“I saw Frank’s review of the Freewing AL37 and his near disaster when the receiver acted up. I researched with a HAM (Amateur) radio operator my crashes with a Freewing F-4. He said that high current Electronic Speed Controls (ESC’s) are known for generating common mode RF (Radio Frequency) interference. He suggested I install clip-on RF chokes as close to the ESC as possible on both the input and output side of the ESC(s). I did this and have not had any loss of TX/RX handshake since. I bought the kit which has multiple sizes and have flown hundreds of successful flights since putting these on all my EDF jets. Frank’s AL37 will act up again. He needs to get these installed.”
Mr. Wallace voluntarily made the effort to contact and warn us of this problem, and we certainly appreciated it! He also provided a URL link for the RF Chokes available on Amazon:
I replied to Mr. Wallace (and Tony too!), thanked him for his assistance, and promised that Alex and I would spread the knowledge with all the SEFSD Pilots.
The next day I sent an E-mail to Motion RC’s Technician, Andrew, and asked for his opinion about these “RF Chokes”. Andrew replied the same day stating:
“We include these types of magnetic chokes on many of our ESC’s as the BEC on the AL37. With the AL37 having so much “juice” running through it with so many functions it could be possible that some interference could be more present with this model vs others. I would say its not a bad idea at all to add some. I believe the saying goes: “An ounce of prevention is worth a pound of cure”. I’ve also added a capacitor to my setup to always provide clean voltage to my system.”
Andrew also provided a URL link for the capacitor advertised on the Motion RC Website:
Motion RC describes the capacitor’s function: “…Provides cheap insurance as a way to avoid electronic surges and brownouts”.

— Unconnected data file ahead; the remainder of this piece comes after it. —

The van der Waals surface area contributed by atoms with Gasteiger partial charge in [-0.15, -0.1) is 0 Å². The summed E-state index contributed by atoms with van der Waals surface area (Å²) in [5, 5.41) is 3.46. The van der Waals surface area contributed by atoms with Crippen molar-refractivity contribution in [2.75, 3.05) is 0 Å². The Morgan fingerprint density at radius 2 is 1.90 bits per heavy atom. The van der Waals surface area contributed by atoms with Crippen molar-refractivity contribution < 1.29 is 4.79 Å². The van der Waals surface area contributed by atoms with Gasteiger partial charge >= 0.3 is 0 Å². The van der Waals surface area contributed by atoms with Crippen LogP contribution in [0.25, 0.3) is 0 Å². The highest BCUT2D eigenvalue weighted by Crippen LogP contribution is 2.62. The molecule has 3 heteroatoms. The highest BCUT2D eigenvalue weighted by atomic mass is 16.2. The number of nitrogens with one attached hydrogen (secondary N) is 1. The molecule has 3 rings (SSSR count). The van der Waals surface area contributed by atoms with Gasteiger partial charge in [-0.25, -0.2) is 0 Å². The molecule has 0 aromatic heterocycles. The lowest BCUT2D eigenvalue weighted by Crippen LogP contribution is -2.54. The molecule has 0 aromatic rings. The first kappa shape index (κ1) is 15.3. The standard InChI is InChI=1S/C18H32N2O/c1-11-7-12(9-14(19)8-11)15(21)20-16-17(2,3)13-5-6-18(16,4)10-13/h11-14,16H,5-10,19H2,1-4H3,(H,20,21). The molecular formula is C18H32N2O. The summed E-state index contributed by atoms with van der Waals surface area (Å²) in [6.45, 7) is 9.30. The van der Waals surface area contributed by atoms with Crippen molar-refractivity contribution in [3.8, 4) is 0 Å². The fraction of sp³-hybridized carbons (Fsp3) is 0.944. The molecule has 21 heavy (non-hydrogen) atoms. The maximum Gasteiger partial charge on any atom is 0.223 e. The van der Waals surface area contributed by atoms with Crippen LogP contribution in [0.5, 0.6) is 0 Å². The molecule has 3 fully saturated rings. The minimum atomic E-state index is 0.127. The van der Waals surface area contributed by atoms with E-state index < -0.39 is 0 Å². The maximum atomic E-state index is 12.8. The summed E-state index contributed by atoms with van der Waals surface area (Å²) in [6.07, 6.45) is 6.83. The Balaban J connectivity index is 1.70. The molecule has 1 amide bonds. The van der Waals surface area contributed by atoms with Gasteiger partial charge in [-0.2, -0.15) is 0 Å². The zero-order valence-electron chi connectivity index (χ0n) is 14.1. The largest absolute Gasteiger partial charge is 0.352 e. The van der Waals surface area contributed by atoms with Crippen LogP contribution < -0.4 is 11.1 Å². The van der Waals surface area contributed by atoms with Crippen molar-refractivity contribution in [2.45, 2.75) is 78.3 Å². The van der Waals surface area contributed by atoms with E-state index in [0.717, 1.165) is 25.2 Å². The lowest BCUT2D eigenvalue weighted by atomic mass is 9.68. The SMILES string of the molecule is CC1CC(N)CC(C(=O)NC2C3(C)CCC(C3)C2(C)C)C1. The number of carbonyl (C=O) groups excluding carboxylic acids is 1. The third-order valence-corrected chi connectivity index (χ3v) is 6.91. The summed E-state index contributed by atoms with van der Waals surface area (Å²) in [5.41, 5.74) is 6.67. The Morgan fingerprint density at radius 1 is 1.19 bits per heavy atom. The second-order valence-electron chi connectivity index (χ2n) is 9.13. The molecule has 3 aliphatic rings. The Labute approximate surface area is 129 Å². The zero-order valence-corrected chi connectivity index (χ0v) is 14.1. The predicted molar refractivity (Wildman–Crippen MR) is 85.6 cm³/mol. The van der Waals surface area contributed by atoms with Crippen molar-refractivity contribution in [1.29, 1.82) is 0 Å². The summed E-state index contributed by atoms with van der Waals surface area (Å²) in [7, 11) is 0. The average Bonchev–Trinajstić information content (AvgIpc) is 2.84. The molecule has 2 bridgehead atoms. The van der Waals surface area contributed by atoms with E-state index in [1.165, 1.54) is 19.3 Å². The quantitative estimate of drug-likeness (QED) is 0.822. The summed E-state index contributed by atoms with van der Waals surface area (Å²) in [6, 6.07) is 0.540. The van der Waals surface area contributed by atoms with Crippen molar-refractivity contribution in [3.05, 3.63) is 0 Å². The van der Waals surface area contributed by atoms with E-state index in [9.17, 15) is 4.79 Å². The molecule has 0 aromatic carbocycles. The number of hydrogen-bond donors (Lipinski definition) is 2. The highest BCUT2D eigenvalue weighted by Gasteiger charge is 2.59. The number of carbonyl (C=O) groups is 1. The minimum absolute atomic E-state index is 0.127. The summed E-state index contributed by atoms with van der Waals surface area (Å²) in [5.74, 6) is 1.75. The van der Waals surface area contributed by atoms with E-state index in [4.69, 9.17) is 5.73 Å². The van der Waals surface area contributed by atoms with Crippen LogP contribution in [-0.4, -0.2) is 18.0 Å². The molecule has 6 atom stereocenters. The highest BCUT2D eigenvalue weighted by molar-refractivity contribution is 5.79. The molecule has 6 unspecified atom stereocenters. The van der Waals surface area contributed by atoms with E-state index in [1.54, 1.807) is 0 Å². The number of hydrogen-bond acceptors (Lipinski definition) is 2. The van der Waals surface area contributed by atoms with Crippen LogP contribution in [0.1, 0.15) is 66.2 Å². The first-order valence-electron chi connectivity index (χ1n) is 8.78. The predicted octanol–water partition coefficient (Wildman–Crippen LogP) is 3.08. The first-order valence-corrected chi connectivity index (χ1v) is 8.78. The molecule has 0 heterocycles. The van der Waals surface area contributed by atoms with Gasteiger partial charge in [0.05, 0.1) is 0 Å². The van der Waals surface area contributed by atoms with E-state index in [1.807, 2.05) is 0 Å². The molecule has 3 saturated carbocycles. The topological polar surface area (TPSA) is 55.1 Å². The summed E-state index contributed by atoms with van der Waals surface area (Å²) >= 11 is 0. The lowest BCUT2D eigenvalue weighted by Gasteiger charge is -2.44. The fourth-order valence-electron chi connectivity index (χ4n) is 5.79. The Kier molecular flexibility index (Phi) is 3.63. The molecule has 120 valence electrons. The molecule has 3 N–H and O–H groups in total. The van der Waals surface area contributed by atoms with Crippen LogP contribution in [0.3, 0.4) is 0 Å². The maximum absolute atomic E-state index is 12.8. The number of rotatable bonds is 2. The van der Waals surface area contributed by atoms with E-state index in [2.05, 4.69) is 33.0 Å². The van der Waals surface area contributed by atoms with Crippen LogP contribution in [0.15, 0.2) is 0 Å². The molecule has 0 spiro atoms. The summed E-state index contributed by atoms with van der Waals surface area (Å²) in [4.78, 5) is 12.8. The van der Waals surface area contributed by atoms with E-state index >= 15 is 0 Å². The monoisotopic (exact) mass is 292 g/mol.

On 01FEB2020, I replied to Andrew’s E-mail thanking him for the additional information and told him Alex and I would be sharing this information with the SEFSD Pilots, including Jovi who was flying an AL37 himself! I told Andrew that we’d grounded our own AL37 until we got this problem figured out. I also assured Andrew that Alex and I are still big fans of Motion RC and loved the AL37, and we would be watching to see what his company comes out with next!
On Sunday, 02FEB2020, Alex and I visited Kearny Mesa’s Discount Hobby Warehouse to see if they had an RF Choke, or a Capacitor, or something that would help reduce the chances of another near-disaster with the AL37. Fortunately for us, our friend and fellow SEFSD Member, Scott Charity, was working that day so we spoke with him about the problem. He had not yet seen the video of the near-disaster, but when Alex and I started explaining what had happened, he finished our story for us – except he didn’t know our AL37 narrowly avoided crashing! Scott was confident he knew what more likely than not caused the out of control Kamikazi nose dive! Of course, Alex and I are not R/C electronic engineers and we were eager to hear another possible solution to the connectivity problem!